Most Chapter 7 cases in New Jersey are no-asset cases, which means the person does not lose any property. The person receives a bankruptcy discharge in about four to six months after filing the case. The bankruptcy discharge releases the person from legal liability for a debt. Not all debts are discharged in bankruptcy. Alimony, child support, and restitution are not discharged in Chapter 7. Also, most tax debts and student loans are not forgiven in bankruptcy.
Filing Chapter 13 in New Jersey
Chapter 13 bankruptcy cases are repayment plans supervised by the bankruptcy courts. A Chapter 13 trustee administers the estate and distributes your payments to your creditors. If your median income exceeds the median income for New Jersey, your plan payment must be calculated based on a five-year plan. If your median income is below the state’s median income level, you can propose a three-year plan.
Your plan payment is based on several factors. Factors that impact how much money you must pay into the Chapter 13 plan include:
- The amount of your disposable income;
- Whether you owe priority unsecured debts that must be paid in full, such as back child support or tax debts;
- If you are paying mortgage arrearage (past due mortgage payments) to keep your home;
- The amount owed on your car loan; and,
- Whether you have non-exempt equity in any property.
Use our Chapter 13 plan calculator below to estimate your bankruptcy plan payments.
Filing Chapter 13 in New Jersey has some advantages over a Chapter 7 case. For instance, you can catch up on mortgage payments in Chapter 13 to stop foreclosure. You can also include your car payments in your Chapter 13 plan to stretch out the debt another five years. In some cases, you may even lower the amount you owe on the secured portion of your car loan. Tax debts, back alimony, and unpaid child support can also be included in a Chapter 13 plan.
Debtors who own property that might be in jeopardy of being sold in a Chapter 7 case can protect that property in Chapter 13. By paying a little extra each month toward your unsecured debts, you can keep the property.
New Jersey Credit Counseling and Debtor Education Courses
If you file for bankruptcy relief, you must complete two bankruptcy courses to receive a bankruptcy discharge. The Credit Counseling Course must be completed within 180 days before filing your bankruptcy petition. The Debtor Education Course must be completed after you file the bankruptcy case.
The United States Trustee’s Office must approve all bankruptcy course providers. You must choose a provider from the approved list on the UST’s website. Each provider sets its fees. You can shop around for a provider that has a low fee. Fees range from $10 to $50, depending on the provider. Most providers offer the bankruptcy courses online. However, some providers offer the courses by telephone or in-person.
Failing to complete the Credit Counseling course results in a dismissal of your bankruptcy case. Failing to complete the Debtor Education Course results in a denial of your bankruptcy discharge. If your discharge is denied, your debts are not forgiven.
Bankruptcy Courts and Trustees for New Jersey
The United States Bankruptcy Court for the District of New Jersey handles all bankruptcy cases filed in New Jersey. Bankruptcy courts are located in Camden, Trenton, and Newark. The county of your residence determines which bankruptcy court handles your case. Even though bankruptcy cases are governed by federal law, New Jersey has local rules and local bankruptcy forms that apply to cases filed within the state.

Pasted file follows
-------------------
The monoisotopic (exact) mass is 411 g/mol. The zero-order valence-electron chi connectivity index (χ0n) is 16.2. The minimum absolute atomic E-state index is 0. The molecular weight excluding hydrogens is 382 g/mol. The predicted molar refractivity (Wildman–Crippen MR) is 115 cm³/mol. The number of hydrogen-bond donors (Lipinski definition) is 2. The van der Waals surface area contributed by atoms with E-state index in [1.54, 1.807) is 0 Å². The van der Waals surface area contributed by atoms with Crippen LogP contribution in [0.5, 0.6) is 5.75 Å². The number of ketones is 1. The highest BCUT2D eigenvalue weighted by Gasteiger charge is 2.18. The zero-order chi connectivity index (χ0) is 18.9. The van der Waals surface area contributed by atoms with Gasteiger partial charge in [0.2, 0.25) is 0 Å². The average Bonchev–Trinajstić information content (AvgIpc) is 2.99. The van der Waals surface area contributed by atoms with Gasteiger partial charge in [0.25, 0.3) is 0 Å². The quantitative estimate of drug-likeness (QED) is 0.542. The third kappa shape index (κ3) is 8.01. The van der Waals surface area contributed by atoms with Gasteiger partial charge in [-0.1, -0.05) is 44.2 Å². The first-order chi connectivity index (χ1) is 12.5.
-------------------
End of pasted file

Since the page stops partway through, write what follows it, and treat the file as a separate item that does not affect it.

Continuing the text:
Bankruptcy trustees administer and oversee bankruptcy cases for the United States Trustee’s Office. The trustees are private individuals and not employees of the UST’s office. Currently, New Jersey has 28 Chapter 7 trustees and three Chapter 13 trustees.
Chapter 7 trustees New Jersey
|Bunce D. Atkinson||(732) 530-5300|
|Karen E. Bezner||(908) 322-8484|
|Donald V. Biase||(973) 618-1008|
|Andrea Dobin||(609) 695-6070|
|Barbara A. Edwards||(201) 796-3100|
|Andrew B. Finberg||(856) 988-9055|
|Charles M. Forman||(201) 845-1000|
|Barry W. Frost||(609) 890-1500|
|Ilissa C. Hook||(973) 686-3800|
|Nancy Isaacson||(973) 577-1930|
|Steven P. Kartzman||(973) 267-0220|
|Jeffrey A. Lester||(201) 487-5544|
|Jay L. Lubetkin||(973) 597-9100|
|Joseph D. Marchand||(856) 451-7600|
|John M. McDonnell, III||(732) 383.7233|
|Thomas J. Orr||(609) 386-8700|
|Eric R. Perkins||(201) 445-6722|
|Barry R. Sharer||(856) 435-3200|
|Andrew S. Sklar||(856) 258-4050|
|Douglas S. Stanger||(609) 645-1881|
|Benjamin A. Stanziale, Jr.||(973) 731-9393|
|Maureen P. Steady||(856) 428-1060|
|Daniel E. Straffi||(732) 341-3800|
|Thomas J. Subranni||(609) 347-7000|
|John W. Sywilok||(201) 487-9390|
|Jeffrey T. Testa||(973) 639-7939|
|Brian S. Thomas||(609) 601-6066|
|David A. Wolff||(732) 566-1189|
Chapter 13 trustees New Jersey
|Isabel C. Balboa||(856) 663-5002|
|Marie-Ann Greenberg||(973) 227-2840|
|Albert Russo||(609) 587-6888|
Alternatives to Filing Bankruptcy in New Jersey
Bankruptcy may not be the best way to get rid of debts, given your financial circumstances. Before deciding to file for bankruptcy relief, it can be helpful to explore non-bankruptcy options. For example, you may want to consider debt settlement or debt consolidation. It is important to keep in mind that your creditors are not required to work with you to settle your debts. You have a legal responsibility to pay the debts in full. Also, any debt forgiven by a creditor is reported as income to the IRS, which could result in higher tax debt for that year.
Ascend offers another alternative to bankruptcy. The Savvy Method can help you take control of your debts. By combining the best elements of several debt payoff methods in an easy-to-use payoff planner, Ascend gives you the ability to manage your finances and pay off your debts without filing bankruptcy. You can learn more about the Savvy Debt Payoff Planner here.
Do You Need Help Getting Out of Debt?
If you want more information about bankruptcy and debt relief, contact Ascend. Call or text us at 833-272-3631 if you have questions or need to locate a bankruptcy lawyer near you.